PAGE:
Nuclear Deterrence, COVID-19 and Infant Deaths, Criminal Justice Reform: RAND Weekly Recap

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October 22, 2021

This week, we discuss what the United States can do to counter the potential threat of new Chinese missiles; the pandemic and rising infant deaths in Nigeria; COVID-19 era lessons for criminal justice reform; how investments in data could help prevent veteran suicide; protecting older adults from financial scams; and the emerging American mindset on China.

Military vehicles carrying DF-5B intercontinental ballistic missiles in a military parade in Tiananmen Square in Beijing, China, October 1, 2019, photo by Jason Lee/Reuters

Military vehicles carrying DF-5B intercontinental ballistic missiles in a military parade in Tiananmen Square in Beijing, China, October 1, 2019

Photo by Jason Lee/Reuters

The U.S. Doesn't Need More Nukes

The discovery of what appear to be hundreds of new missile silos under construction in China has led some to raise the possibility that the United States may need more nuclear weapons. But according to RAND's Edward Geist, America's current arsenal was designed to guarantee deterrence—even in the case of surprises such as this one.

Although much remains unknown about the Chinese silos, Beijing's specific objective for building them may not even matter, Geist says. The nuclear weapons that the United States already has should be enough to counter the threat—even if every Chinese silo were to contain the largest missile it can hold, fitted with the maximum number of nuclear warheads. Washington has plenty of nonnuclear options, too. Conventional weapons and sensors, for example, could provide a more credible deterrent than building more nuclear weapons.

An African American baby's feet, photo by Ursula Page/Adobe Stock

Photo by Ursula Page/Adobe Stock

Did the Pandemic Lead to an Increase in Infant Deaths?

Early infant deaths in four states in Nigeria increased significantly during the pandemic. A new RAND study finds that stillbirths rose by 22 percent and infant deaths increased by 23 percent. This could mean that the mortality effects of COVID-19 have been vastly underestimated, particularly in poorer countries with weak health systems. To address this, the authors recommend stepping up support for frontline health care facilities and workers, and providing more support to households with pregnant women.

Illustration of coronavirus cell with spike proteins replaced with gavels, and four areas of criminal justice represented: Police, courts, corrections, and supervision

Illustrations by Meriel Waissman; background graphic by Adobe Stock; design by Pete Soriano/RAND Corporation

Criminal Justice Reform: Lessons from the Pandemic

COVID-19 forced the criminal justice system to adapt in unprecedented ways. Many of these changes, such as scaling back low-level arrests and releasing people who were serving minor sentences, also aligned with growing demands for reform. So how might pandemic-era shifts reshape the criminal justice system in the long run? To find out, RAND convened workshops with police chiefs, prison officials, judges, parole officers, and other experts. Their insights helped identify key questions for the future.

Veteran Jane DeGreef put up a display along Wilkshire Circle SW in North Canton, Ohio, to raise awareness of veteran suicide, September 17, 2021, photo by Julie Vennitti Botos/USA Today via Reuters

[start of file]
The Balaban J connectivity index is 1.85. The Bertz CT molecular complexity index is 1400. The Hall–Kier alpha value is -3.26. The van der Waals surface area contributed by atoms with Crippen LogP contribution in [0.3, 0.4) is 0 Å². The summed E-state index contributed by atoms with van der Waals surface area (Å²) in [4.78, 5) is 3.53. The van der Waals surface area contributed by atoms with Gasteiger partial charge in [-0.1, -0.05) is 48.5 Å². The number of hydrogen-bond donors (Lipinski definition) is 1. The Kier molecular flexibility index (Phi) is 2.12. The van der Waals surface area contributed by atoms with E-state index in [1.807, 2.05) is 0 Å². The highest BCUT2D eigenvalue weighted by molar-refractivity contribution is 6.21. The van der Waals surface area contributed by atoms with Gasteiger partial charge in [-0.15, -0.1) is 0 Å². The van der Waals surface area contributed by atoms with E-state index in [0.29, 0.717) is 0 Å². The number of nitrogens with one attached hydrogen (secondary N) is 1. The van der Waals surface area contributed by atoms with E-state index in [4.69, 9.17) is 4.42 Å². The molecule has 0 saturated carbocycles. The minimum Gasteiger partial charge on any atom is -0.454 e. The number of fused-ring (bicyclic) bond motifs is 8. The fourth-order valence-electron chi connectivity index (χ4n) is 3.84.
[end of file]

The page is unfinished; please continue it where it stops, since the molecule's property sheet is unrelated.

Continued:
Veteran Jane DeGreef put up a display in North Canton, Ohio, to help raise awareness of veteran suicide, September 17, 2021

Photo by Julie Vennitti Botos/USA Today via Reuters

To Prevent Veteran Suicide, 'Data is Foundational'

Last month, RAND's Rajeev Ramchand testified before the House Veterans' Affairs Committee to discuss how investments in data could help prevent veteran suicide. He highlighted four key areas: improving the national mortality data infrastructure, better understanding veterans' experiences outside of the VA health system, the need for more timely data on how veterans store firearms, and information about new treatments that could reduce suicide risk.

Black family with older parents looking at financial records, photo by Alina555/Getty Images

Photo by Alina555/Getty Images

Three Ways to Protect the Elderly from Financial Scams

Older adults are more vulnerable to financial exploitation. They may be more trusting, less aware of fraud, or suffering from cognitive impairment. Older people are also more likely to have money, making them valuable targets for fraudsters. What can be done to better protect this vulnerable group from scams? RAND experts offer a few policy solutions.

A journalist sits next to a screen showing Chinese President Xi Jinping delivering a speech via video for the opening ceremony of the 2020 China International Fair for Trade in Services (CIFTIS), at a media centre in Beijing, China September 4, 2020, photo by Tingshu Wang/Reuters

A journalist sits next to a screen showing Chinese President Xi Jinping delivering a speech, Beijing, September 4, 2020

Photo by Tingshu Wang/Reuters

Is U.S. Policy Too Hostile to China?

This week, Foreign Affairs asked a group of experts, including RAND's Michael Mazarr, about U.S. policy toward China. While Mazarr describes the official U.S. position as “superbly calibrated,” he's concerned about potential fallout from remarks by American politicians, pundits, and reporters that describe the rivalry with China in apocalyptic terms. Widespread anti-Chinese sentiment from such sources could “overwhelm the efforts of a more nuanced and thoughtful official stance to prevent disaster,” he says.

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